Just finished watching the first spooky season of Evil. It stars Mike Colter (of Marvel’s Luke Cage fame) as a priest-in-training tasked by the Catholic Church with examining possible cases of demonic possession. He is ably assisted by a sceptical psychologist played by the feisty Katja Herbers. Think in terms of Mulder and Scully from the legendary X-Files and you won’t go far wrong. Certainly, there’s plenty of chemistry between the leads in the style of Duchovny and Anderson. Things get decidedly hot under the (priestly) collar, that’s for sure, especially when a dastardly demon (played quite deliciously by Michael Emerson) decides that our two investigators either need to be morally corrupted or removed from the game-board entirely. It’s just the fate of all humanity at stake, after all. I’m happy to say the series is far from formulaic, however: some episodes really are quite disturbing. It scores a nearly divine 8.5 out of 10 from me. And if it sounds like your sort of thing, you might also want to check out my new title, The Book of Demons, which provides you with a history of demonology and considers why the number of exorcisms being conducted today is on the increase: https://www.amazon.co.uk/Book-Demons-J-Dalton/dp/1913562247/ref=sr_1_1?crid=AIITVR4LEM4R&dchild=1&keywords=book+of+demons+dalton+kristell+ink&qid=1628844655&sprefix=book+of+demons+dalton%2Caps%2C165&sr=8-1.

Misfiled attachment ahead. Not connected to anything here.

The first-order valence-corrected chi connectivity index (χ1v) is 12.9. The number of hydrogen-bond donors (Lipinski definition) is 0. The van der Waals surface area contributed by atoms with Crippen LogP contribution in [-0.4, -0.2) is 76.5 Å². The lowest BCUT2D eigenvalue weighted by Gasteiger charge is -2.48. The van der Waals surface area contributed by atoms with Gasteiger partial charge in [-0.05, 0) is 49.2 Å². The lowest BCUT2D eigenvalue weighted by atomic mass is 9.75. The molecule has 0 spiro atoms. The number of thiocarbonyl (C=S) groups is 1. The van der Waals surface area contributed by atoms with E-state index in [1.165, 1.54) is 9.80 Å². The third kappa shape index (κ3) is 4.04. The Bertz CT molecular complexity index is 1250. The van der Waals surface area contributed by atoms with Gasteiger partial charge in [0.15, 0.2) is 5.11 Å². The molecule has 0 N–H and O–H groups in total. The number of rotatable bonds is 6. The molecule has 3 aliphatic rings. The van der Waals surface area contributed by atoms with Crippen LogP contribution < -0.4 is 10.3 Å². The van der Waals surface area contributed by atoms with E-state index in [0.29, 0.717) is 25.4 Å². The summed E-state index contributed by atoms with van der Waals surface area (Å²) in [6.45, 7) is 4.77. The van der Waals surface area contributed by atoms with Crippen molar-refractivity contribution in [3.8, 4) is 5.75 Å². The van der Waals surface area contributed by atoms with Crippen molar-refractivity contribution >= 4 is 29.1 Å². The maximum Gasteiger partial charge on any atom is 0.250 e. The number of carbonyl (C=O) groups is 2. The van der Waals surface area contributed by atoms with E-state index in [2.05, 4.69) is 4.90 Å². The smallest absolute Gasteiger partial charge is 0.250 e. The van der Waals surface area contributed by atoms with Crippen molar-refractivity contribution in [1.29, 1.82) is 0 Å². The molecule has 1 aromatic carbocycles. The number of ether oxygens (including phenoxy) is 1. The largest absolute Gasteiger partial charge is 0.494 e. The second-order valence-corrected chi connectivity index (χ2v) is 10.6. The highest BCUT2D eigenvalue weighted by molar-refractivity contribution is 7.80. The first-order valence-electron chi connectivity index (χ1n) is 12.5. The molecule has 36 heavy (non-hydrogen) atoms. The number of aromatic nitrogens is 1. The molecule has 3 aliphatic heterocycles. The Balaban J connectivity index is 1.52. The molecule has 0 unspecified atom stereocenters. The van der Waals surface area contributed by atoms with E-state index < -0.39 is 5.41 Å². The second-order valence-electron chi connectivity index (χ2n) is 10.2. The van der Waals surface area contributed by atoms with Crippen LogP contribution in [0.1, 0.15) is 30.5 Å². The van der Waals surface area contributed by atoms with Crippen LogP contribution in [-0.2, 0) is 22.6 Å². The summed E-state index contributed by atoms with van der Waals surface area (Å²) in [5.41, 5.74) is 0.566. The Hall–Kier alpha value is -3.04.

Like witches and want to read the latest research and stories about them? Check out my new title, The Book of Witches, on Amazon?
- Learn how the tradition of witchcraft is still alive and well in the UK’s south-west, find out the truth behind the Pendle Witch Trials, discover just why Henry VIII was the first to outlaw witchcraft, and shake your head as you come to understand what drove the maniacal Witchfinder General Matthew Hopkins!
- “Dedicated to every woman or person who has suffered persecution or demonization for who they are.”
- A group of researchers from Middlesex University, working with prize-winning creative writers from the north-west, have produced this exciting new book that explores the history of witches in the UK, and what it is to be part of marginalised groups in today’s world.
- ‘The Witch of Endor in the Bible is very far from being a negative figure, so why then have women and others been persecuted for witchcraft in the UK for centuries?’ Dr Adam Dalton-West provides us with answers in a gripping introduction.
- With contributions from authors Adam Lively (Granta Best Young Novelist), A J Dalton (www.ajdalton.eu), and others, this collection remembers the innocent women and individuals who were cruelly sacrificed, examines how particular groups in society are still persecuted, and shows how society and relationships might still be magically transformed!
- Available from Amazon and other book outlets from 7 August 2020. Order your copy today. https://www.amazon.co.uk/Book-Witches-J-Dalton-ebook/dp/B08F5K8FM8/ref=sr_1_1?dchild=1&keywords=book+of+witches+dalton&qid=1598516130&sr=8-1